After our recent post on the use of Bollywood style film for instructional videos, we got a note about a kindred educational tool, applying same language subtitles (SLS) to films as a way to improve literacy -- not a brand new method, but a brilliantly simple and effective one. According to PlanetRead, one of the pioneering organizations in this field, SLS was first introduced on Indian television in 1999, broadcast with Bollywood songs. The visual association of written words with familiar song lyrics proved incredibly successful, making the process automatic and subconscious, as well as cost-effective. They found that "every US dollar spent on subtitling a nationally telecast program of Hindi film songs, gives 30 minutes of weekly reading practice to 10,000 people, for a year."
PlanetRead was founded by Dr. Brij Kothari as part of Stanford's Digital Vision fellowship, and is now based in California and India. The site allows users to select from ten different languages to view "Karaoke style" clips of Bollywood films and shows. PlanetRead was awarded recognition and support from Google's charitable arm in late 2005 to help increase their outreach.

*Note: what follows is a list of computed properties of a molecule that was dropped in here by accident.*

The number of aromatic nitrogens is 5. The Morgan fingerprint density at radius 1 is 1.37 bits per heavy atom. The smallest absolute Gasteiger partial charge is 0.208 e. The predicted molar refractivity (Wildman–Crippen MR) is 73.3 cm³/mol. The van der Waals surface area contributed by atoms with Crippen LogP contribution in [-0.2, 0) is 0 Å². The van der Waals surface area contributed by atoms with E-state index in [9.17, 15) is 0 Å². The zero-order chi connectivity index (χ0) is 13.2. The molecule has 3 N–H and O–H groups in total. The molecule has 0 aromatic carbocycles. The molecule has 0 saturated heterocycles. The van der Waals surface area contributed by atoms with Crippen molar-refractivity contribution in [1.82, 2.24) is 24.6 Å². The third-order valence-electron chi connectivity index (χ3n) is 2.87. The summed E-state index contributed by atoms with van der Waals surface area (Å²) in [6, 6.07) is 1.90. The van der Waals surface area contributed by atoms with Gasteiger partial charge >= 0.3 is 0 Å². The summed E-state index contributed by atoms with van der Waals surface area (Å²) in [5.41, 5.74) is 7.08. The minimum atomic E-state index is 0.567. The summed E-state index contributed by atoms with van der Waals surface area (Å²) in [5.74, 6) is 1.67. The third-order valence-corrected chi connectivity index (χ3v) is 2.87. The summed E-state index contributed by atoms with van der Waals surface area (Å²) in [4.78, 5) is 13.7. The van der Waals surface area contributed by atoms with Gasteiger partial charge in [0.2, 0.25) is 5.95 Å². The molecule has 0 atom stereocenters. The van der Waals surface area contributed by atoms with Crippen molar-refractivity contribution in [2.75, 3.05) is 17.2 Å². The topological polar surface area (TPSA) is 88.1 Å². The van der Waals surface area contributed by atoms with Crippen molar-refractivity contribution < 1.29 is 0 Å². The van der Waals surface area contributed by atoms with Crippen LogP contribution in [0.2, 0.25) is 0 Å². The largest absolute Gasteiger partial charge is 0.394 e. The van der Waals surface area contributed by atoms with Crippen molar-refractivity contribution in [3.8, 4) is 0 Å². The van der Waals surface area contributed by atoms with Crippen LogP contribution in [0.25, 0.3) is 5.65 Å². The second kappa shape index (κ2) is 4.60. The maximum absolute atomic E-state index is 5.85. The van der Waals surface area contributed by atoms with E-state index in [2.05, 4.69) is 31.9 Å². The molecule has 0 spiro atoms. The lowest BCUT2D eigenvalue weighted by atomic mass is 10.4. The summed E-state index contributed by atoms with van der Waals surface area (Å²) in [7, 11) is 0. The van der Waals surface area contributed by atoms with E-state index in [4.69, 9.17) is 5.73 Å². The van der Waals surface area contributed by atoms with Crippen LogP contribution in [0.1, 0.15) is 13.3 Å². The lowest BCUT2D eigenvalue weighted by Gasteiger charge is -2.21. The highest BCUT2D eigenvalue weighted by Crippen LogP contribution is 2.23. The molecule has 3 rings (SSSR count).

SLS is now a model for mass literacy outside of India, as well, and PlanetRead has plans to establish year-long pilot programs in other parts of Asia, Africa and Latin America. The program's success depends in part, of course, on the degree of television broadcasting penetration in any given area, and on local leadership for getting the programs set up. But for areas that may lack television but have internet access, they have also launched a Beta site for a new online SLS program called DesiLassi. This is SLS 2.0 -- an interactive online video tool for learning to read, listening to Bollywood tunes, and then rating, ranking, sharing and adding clips to diversify the material and distribute it even more widely. No doubt this hits with fantastic precision at the intersection of cultural, generation and technological trends of the moment, turning a vital skill into a natural component of every day entertainment.
It's good to see this concept get some attention. Given the extent to which television pervades any number of societies struggling with literacy, it's good to be on the lookout for strategies of all kinds.
For an article from youth literacy expert Jim Trelease on same-language subtitling as a tool for literacy, see:
Same language subtitling (SLS) is one of essential way to educate people.
But wrong text/adaption can be deterrent to such process.
Closed-Captioning should also be implemented in countries like India for the deaf/heard of hearing population.